United States District Court, E.D. California
BRODERICK R. FIELDS, Plaintiff,
M. STURKEY, et al., Defendants.
FINDINGS AND RECOMMENDATIONS REGARDING DISMISSAL OF
CERTAIN CLAIMS AND DEFENDANTS (ECF NOS. 1, 11) FOURTEEN (14)
BARBARA A. MCAULIFFE UNITED STATES MAGISTRATE JUDGE.
and Recommendations Following Screening
Broderick R. Fields (“Plaintiff”) is a state
prisoner proceeding pro se and in forma pauperis in this
civil rights action pursuant to 42 U.S.C. § 1983.
Plaintiff initiated this action on September 26, 2016. (ECF
7, 2017, the Court screened Plaintiff's complaint under
28 U.S.C. § 1915A, and found that it stated a cognizable
claim against Defendant Ruiz for violation of the Due Process
Clause of the Fourteenth Amendment, but failed to state a
cognizable claim against any other defendants. The Court
provided Plaintiff with an opportunity to file an amended
complaint or notify the Court of his willingness to proceed
only on his cognizable claims. (ECF No. 11.)
21, 2017, Plaintiff notified the Court of his willingness to
proceed only on his cognizable claims. (ECF No. 12.)
Accordingly, the Court issues the following Findings and
Court is required to screen complaints brought by prisoners
seeking relief against a governmental entity and/or against
an officer or employee of a governmental entity. 28 U.S.C.
§ 1915A(a). Plaintiff's complaint, or any portion
thereof, is subject to dismissal if it is frivolous or
malicious, if it fails to state a claim upon which relief may
be granted, or if it seeks monetary relief from a defendant
who is immune from such relief. 28 U.S.C. § 1915A(b)(1),
(2); 28 U.S.C. § 1915(e)(2)(B)(ii).
complaint must contain “a short and plain statement of
the claim showing that the pleader is entitled to relief. . .
.” Fed.R.Civ.P. 8(a)(2). Detailed factual allegations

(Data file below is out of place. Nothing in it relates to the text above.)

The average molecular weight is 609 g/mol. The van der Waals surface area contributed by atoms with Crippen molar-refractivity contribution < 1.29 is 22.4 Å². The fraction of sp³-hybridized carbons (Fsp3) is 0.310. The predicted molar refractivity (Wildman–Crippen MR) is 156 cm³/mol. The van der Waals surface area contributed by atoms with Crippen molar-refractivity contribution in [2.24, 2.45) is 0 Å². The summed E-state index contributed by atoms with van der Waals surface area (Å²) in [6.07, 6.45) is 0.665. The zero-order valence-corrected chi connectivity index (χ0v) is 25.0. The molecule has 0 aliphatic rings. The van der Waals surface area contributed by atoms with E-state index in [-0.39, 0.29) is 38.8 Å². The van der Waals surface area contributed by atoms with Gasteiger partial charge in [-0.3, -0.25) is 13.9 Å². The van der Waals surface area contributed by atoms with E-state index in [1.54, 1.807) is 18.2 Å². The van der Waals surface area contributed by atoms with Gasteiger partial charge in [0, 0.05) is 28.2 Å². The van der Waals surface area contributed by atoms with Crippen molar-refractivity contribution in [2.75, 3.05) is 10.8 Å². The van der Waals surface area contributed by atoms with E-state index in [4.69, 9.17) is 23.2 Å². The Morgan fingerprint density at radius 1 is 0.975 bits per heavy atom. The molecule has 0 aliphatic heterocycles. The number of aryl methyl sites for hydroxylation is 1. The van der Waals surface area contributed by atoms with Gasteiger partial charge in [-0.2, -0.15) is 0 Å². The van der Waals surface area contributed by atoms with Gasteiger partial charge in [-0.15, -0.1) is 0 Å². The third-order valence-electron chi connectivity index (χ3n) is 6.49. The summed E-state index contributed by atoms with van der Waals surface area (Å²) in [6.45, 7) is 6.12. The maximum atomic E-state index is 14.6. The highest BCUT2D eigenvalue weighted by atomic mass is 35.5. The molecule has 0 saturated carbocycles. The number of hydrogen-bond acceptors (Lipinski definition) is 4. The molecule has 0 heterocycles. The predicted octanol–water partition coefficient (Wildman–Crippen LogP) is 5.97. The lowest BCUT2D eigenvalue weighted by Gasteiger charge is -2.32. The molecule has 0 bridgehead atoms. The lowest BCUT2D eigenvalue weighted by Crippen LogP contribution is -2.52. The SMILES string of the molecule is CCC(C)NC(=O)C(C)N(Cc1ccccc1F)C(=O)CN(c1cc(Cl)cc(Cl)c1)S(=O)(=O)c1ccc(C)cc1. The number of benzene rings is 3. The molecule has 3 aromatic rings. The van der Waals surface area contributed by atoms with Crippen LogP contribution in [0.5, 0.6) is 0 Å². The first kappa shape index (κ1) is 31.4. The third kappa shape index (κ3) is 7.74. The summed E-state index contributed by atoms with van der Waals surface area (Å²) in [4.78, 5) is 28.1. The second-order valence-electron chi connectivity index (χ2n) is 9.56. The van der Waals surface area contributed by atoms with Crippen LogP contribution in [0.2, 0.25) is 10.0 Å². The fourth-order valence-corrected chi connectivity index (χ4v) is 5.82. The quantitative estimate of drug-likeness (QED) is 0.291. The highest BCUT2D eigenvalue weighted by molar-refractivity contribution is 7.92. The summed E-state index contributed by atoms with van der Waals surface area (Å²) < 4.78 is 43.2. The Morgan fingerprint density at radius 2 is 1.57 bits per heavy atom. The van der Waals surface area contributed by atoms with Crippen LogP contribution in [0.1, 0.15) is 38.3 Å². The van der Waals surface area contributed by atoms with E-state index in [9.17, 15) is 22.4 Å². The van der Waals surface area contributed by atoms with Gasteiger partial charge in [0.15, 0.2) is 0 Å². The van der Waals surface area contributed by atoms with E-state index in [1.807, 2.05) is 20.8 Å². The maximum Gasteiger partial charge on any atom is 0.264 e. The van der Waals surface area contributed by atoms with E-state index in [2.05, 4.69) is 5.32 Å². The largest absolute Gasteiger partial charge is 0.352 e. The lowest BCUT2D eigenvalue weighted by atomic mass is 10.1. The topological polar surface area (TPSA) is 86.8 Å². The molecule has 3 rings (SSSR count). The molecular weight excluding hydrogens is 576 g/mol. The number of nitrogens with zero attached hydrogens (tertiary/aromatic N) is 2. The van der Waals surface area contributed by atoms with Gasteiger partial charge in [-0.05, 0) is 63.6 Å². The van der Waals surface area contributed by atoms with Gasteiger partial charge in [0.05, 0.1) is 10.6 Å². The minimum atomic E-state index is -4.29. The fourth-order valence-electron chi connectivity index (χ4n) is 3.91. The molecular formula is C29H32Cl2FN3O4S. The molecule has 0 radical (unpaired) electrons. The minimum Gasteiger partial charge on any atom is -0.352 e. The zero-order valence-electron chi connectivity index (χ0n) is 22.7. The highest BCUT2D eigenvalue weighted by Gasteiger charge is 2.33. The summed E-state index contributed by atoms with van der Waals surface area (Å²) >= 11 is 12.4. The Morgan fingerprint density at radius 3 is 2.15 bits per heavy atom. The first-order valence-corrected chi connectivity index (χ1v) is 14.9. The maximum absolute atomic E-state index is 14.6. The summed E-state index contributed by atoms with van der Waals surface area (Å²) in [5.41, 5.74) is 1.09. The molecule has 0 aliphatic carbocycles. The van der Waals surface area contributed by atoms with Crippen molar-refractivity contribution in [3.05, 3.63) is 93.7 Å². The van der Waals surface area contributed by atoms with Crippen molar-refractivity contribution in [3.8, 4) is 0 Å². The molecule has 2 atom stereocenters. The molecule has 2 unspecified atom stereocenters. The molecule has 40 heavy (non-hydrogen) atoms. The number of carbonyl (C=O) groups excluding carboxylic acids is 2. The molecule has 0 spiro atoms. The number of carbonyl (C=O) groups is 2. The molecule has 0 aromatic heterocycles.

are not required, but “[t]hreadbare recitals of the
elements of a cause of action, supported by mere conclusory
statements, do not suffice.” Ashcroft v.
Iqbal, 556 U.S. 662, 678 (2009) (citing Bell
Atlantic Corp. v. Twombly, 550 U.S. 544, 555 (2007)).
While a plaintiff's allegations are taken as true, courts
“are not required to indulge unwarranted
inferences.” Doe I v. Wal-Mart Stores, Inc.,
572 F.3d 677, 681 (9th Cir. 2009) (internal quotation marks
and citation omitted).
survive screening, Plaintiff's claims must be facially
plausible, which requires sufficient factual detail to allow
the Court to reasonably infer that each named defendant is
liable for the misconduct alleged. Iqbal, 556 U.S.
at 678 (quotation marks omitted); Moss v. U.S. Secret
Serv., 572 F.3d 962, 969 (9th Cir. 2009). The sheer
possibility that a defendant acted unlawfully is not
sufficient, and mere consistency with liability falls short
of satisfying the plausibility standard. Iqbal, 556
U.S. at 678 (quotation marks omitted); Moss, 572
F.3d at 969.
is currently housed at California State Prison, Lancaster.
The events in the complaint are alleged to have occurred
while Plaintiff was housed at Pleasant Valley State Prison
(“PVSP”). Plaintiff names the following
defendants: (1) Correctional Officer M. Sturkey; (2)
Correctional Sergeant E. Garcia; (3) Correctional Lieutenant
R. Ruiz; (4) Correctional Officer D. Risehoover; (5)
Correctional Officer J. Abraham; and (6) Warden S.
alleges: On February 24, 2013, Plaintiff was incarcerated at
PVSP and was involved in a physical altercation (fist fight)
with Inmate Green in the dayroom. Defendant Sturkey reported
that Plaintiff was advancing toward Inmate Green with a
swinging, stabbing type motion. Defendant Sturkey also
reported that he ordered the dayroom down, and that Plaintiff
ran to his cell and got into the prone position in the cell
doorway. Plaintiff contends that Defendant Sturkey never
observed Plaintiff with a weapon or found a weapon, but
charged Plaintiff with “Battery on an Inmate with a
also alleges that Defendant Abraham conducted a search of the
area from where the fight had occurred to Plaintiff's
cell, where Plaintiff was placed in handcuffs, but no weapons
were found. However, after Defendant Abraham searched the
cell, Defendant Risenhoover also searched the cell at
Defendant Garcia's instruction. Defendant Risenhoover
asserted that he found a stabbing type weapon approximately 4
inches long, stainless steel, sharpened to a point at one end
in the cell toilet. Plaintiff contends that this assertion
conflicted with Defendant Abraham's report that no weapon
was found. Plaintiff further alleges that Defendant Garcia
falsely asserted in his report that Plaintiff spontaneously
stated that he threw the weapon in the toilet. Plaintiff
contends that this is not true and was fabricated by
also alleges that it was documented that Defendant
Risenhoover collected overview photographs of the weapon in
the toilet and took sole possession of the weapon, but did
not test it for blood or fingerprints. Plaintiff suggests
that such testing would have determined that neither his nor
Inmate Green's DNA or prints were on the weapon, or that
the weapon belonged to one of the 85 other inmates who ...